Criminology and Security

Criminology and Security

Programme Overview

Note: As part of our regular review of degree programmes, SIT and UoL are extending the collaboration to recruit two further cohorts of students to the BA (Hons) in Criminology and Security than was originally planned. These additional cohorts will be recruited in AY2018 and AY2019 with no further students being recruited from AY2020 onward. SIT and UoL will ensure that the quality of teaching on the programme remains of a high standard until the programme ends in 2022. The BA (Hons) in Criminology and Security degree offered by UoL will continue to be a fully-recognised degree in Singapore and beyond.

The full-time programme will follow a three year degree structure. Year One will follow the common first year model studied by all students in the Department of Sociology, Social Policy and Criminology. Year Two will provide students with a more focused specialism in criminological theory and research. Year Three will provide a greater element of choice to enable students to specialise in a range of criminological subjects.

The programme will include several optional modules that will have been adapted or developed to the South East Asian context. Such modules will be evaluated and validated in the same way as every University of Liverpool degree programme, ensuring the quality of the content, pedagogy, qualification and consequently the student experience will be identical to degrees delivered at the home campus.

Eligibility and Exemption

Diploma holders from any of the five local polytechnics and A-level graduates are welcome to apply.

Shortlisted applicants will be required to sit for a written test held on one of these dates as scheduled by the administrator.

  • 15 Feb 2019 (Fri)
  • 7 Mar 2019 (Thu)
  • 22 Mar 2019, Fri
  • 20 Apr 2019 (Sat)

Selection shall be solely within the discretion of the University and will depend upon the number of places available in the programme.

Study Trip

In addition to the compulsory and optional modules, all students will need to undertake a four-week summer programme in the UK, based at the University of Liverpool campus. This will include a programme of lectures and seminars on key UK and European criminal justice and security initiatives, as well as visits to key criminal justice institutions and sites in the UK. Students will undertake this between Years Two and Three of the degree programme, and will have the opportunity during the visit to conduct independent research in the UK under supervision to assist them with final-year studies.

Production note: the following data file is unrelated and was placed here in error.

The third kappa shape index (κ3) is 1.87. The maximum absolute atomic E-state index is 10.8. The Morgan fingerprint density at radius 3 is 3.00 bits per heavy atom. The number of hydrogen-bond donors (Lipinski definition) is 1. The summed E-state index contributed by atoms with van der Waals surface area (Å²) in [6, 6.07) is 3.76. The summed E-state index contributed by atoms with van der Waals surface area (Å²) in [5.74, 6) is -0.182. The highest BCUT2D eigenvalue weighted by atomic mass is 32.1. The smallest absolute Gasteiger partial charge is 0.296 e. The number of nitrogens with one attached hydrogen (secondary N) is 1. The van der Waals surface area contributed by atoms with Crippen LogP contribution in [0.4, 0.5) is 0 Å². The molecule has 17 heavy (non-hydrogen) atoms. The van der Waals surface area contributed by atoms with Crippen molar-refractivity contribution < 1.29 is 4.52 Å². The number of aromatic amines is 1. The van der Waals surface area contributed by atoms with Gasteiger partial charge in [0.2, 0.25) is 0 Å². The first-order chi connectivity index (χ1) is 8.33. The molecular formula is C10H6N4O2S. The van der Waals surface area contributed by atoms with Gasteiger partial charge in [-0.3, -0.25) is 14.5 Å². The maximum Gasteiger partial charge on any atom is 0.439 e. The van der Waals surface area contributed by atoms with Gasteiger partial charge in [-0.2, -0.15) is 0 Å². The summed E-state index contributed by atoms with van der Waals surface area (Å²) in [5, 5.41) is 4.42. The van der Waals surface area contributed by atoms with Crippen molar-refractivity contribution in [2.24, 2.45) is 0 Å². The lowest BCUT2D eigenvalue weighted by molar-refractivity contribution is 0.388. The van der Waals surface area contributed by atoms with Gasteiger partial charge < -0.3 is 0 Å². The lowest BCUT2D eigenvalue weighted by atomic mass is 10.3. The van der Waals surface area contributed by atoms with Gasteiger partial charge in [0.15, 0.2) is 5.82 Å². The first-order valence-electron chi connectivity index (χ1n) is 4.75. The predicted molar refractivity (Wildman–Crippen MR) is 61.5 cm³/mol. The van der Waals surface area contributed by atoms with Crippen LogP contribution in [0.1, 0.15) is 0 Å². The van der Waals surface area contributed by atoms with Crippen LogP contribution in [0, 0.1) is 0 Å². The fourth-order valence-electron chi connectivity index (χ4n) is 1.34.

Year 2
SOCS212 Understanding Non-Profit Organisations: Work-based Learning

The aim of this module is to help students utilise a volunteering placement to gain knowledge and understandings of a non-profit organisation in order to be able describe and analyse:

  • Connections between the organisation and practices
  • Connections between the organisation and social policies
  • Practical and experiential aspects of studying social policy, sociology and criminology


Learning Outcomes
By the end of this module students will

  • Have made a contribution to a non-profit organisation by working as a volunteer for a minimum of 48 hrs.
  • Understand discourses related to volunteering
  • Understand the interface between the host organisation and social policies
  • Understand the service offered by the organisation in the context of the welfare mix
  • Be able to make a poster presentation and reflect on their actions and learning
SOCS220 The Risk Society: Crime, Security and Public Policy

This unit will explore the impacts and effects of risk in contemporary society in the areas of crime, welfare and human security.


Learning Outcomes
On completion of the unit students will be able to demonstrate the following competencies through appropriate study and submission of assessed coursework:

  • Evaluating the impacts of crime, welfare and security risks on lived experience in the contemporary UK and Singapore
  • Identifying and understanding the social and cultural processes which shape the construction of security risks.
  • Comprehending the relationship between the distribution of health risks and traditional forms of social stratification.